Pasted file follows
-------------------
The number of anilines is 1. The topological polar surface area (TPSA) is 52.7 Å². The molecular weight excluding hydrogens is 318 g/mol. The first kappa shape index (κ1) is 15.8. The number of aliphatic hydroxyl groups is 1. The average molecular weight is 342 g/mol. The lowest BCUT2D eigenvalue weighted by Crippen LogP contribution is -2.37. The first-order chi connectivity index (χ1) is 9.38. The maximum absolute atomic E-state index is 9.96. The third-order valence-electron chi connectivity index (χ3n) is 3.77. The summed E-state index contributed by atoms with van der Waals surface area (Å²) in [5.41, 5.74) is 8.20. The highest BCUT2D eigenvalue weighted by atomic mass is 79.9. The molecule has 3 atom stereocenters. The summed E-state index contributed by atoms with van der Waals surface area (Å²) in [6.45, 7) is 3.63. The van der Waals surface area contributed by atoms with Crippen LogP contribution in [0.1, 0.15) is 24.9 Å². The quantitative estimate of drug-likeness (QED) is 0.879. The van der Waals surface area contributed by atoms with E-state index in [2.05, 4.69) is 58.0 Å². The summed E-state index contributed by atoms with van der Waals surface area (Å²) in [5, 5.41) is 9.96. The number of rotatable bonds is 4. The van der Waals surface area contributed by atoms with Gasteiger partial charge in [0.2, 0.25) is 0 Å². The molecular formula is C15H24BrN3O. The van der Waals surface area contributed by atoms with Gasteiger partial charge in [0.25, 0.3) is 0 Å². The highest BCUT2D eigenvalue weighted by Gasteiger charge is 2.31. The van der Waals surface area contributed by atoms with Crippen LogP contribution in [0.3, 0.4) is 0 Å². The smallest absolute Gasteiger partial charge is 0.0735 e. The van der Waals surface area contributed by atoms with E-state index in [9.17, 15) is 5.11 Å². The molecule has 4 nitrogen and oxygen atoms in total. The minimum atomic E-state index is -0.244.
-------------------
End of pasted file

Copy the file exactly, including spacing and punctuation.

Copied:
The number of anilines is 1. The topological polar surface area (TPSA) is 52.7 Å². The molecular weight excluding hydrogens is 318 g/mol. The first kappa shape index (κ1) is 15.8. The number of aliphatic hydroxyl groups is 1. The average molecular weight is 342 g/mol. The lowest BCUT2D eigenvalue weighted by Crippen LogP contribution is -2.37. The first-order chi connectivity index (χ1) is 9.38. The maximum absolute atomic E-state index is 9.96. The third-order valence-electron chi connectivity index (χ3n) is 3.77. The summed E-state index contributed by atoms with van der Waals surface area (Å²) in [5.41, 5.74) is 8.20. The highest BCUT2D eigenvalue weighted by atomic mass is 79.9. The molecule has 3 atom stereocenters. The summed E-state index contributed by atoms with van der Waals surface area (Å²) in [6.45, 7) is 3.63. The van der Waals surface area contributed by atoms with Crippen LogP contribution in [0.1, 0.15) is 24.9 Å². The quantitative estimate of drug-likeness (QED) is 0.879. The van der Waals surface area contributed by atoms with E-state index in [2.05, 4.69) is 58.0 Å². The summed E-state index contributed by atoms with van der Waals surface area (Å²) in [5, 5.41) is 9.96. The number of rotatable bonds is 4. The van der Waals surface area contributed by atoms with Gasteiger partial charge in [0.2, 0.25) is 0 Å². The molecular formula is C15H24BrN3O. The van der Waals surface area contributed by atoms with Gasteiger partial charge in [0.25, 0.3) is 0 Å². The highest BCUT2D eigenvalue weighted by Gasteiger charge is 2.31. The van der Waals surface area contributed by atoms with Crippen LogP contribution in [0.3, 0.4) is 0 Å². The smallest absolute Gasteiger partial charge is 0.0735 e. The van der Waals surface area contributed by atoms with E-state index in [9.17, 15) is 5.11 Å². The molecule has 4 nitrogen and oxygen atoms in total. The minimum atomic E-state index is -0.244.